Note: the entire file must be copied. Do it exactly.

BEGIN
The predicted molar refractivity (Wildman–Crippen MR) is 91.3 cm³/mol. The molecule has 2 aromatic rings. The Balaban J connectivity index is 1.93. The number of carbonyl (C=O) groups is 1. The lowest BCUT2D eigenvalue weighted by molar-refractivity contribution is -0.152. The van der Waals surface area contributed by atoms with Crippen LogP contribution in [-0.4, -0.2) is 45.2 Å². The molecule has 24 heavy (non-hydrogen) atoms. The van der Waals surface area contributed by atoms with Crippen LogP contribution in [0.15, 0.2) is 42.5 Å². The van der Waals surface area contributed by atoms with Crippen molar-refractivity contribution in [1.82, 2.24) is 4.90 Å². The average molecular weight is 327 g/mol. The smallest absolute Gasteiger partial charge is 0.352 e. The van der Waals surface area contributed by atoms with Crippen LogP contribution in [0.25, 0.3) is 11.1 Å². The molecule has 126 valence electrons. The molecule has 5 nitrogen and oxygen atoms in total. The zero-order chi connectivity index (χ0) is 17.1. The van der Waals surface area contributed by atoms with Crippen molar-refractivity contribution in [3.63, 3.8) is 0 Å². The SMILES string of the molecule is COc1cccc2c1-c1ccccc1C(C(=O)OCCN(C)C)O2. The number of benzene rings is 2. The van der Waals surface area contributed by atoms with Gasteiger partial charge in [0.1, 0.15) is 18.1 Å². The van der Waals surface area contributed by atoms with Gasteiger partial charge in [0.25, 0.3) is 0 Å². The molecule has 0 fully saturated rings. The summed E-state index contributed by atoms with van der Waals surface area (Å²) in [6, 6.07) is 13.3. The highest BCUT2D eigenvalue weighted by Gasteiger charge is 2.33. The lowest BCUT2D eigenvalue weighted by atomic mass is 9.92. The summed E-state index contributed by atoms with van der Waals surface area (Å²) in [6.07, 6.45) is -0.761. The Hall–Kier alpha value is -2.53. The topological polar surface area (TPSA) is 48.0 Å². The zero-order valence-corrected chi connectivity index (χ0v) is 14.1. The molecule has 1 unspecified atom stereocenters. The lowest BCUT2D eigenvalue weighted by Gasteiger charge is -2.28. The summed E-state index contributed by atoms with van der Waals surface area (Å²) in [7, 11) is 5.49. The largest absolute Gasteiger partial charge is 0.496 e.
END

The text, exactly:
The predicted molar refractivity (Wildman–Crippen MR) is 91.3 cm³/mol. The molecule has 2 aromatic rings. The Balaban J connectivity index is 1.93. The number of carbonyl (C=O) groups is 1. The lowest BCUT2D eigenvalue weighted by molar-refractivity contribution is -0.152. The van der Waals surface area contributed by atoms with Crippen LogP contribution in [-0.4, -0.2) is 45.2 Å². The molecule has 24 heavy (non-hydrogen) atoms. The van der Waals surface area contributed by atoms with Crippen LogP contribution in [0.15, 0.2) is 42.5 Å². The van der Waals surface area contributed by atoms with Crippen molar-refractivity contribution in [1.82, 2.24) is 4.90 Å². The average molecular weight is 327 g/mol. The smallest absolute Gasteiger partial charge is 0.352 e. The van der Waals surface area contributed by atoms with Crippen LogP contribution in [0.25, 0.3) is 11.1 Å². The molecule has 126 valence electrons. The molecule has 5 nitrogen and oxygen atoms in total. The zero-order chi connectivity index (χ0) is 17.1. The van der Waals surface area contributed by atoms with Crippen molar-refractivity contribution in [3.63, 3.8) is 0 Å². The SMILES string of the molecule is COc1cccc2c1-c1ccccc1C(C(=O)OCCN(C)C)O2. The number of benzene rings is 2. The van der Waals surface area contributed by atoms with Gasteiger partial charge in [0.1, 0.15) is 18.1 Å². The van der Waals surface area contributed by atoms with Gasteiger partial charge in [0.25, 0.3) is 0 Å². The molecule has 0 fully saturated rings. The summed E-state index contributed by atoms with van der Waals surface area (Å²) in [6, 6.07) is 13.3. The highest BCUT2D eigenvalue weighted by Gasteiger charge is 2.33. The lowest BCUT2D eigenvalue weighted by atomic mass is 9.92. The summed E-state index contributed by atoms with van der Waals surface area (Å²) in [6.07, 6.45) is -0.761. The Hall–Kier alpha value is -2.53. The topological polar surface area (TPSA) is 48.0 Å². The zero-order valence-corrected chi connectivity index (χ0v) is 14.1. The molecule has 1 unspecified atom stereocenters. The lowest BCUT2D eigenvalue weighted by Gasteiger charge is -2.28. The summed E-state index contributed by atoms with van der Waals surface area (Å²) in [7, 11) is 5.49. The largest absolute Gasteiger partial charge is 0.496 e.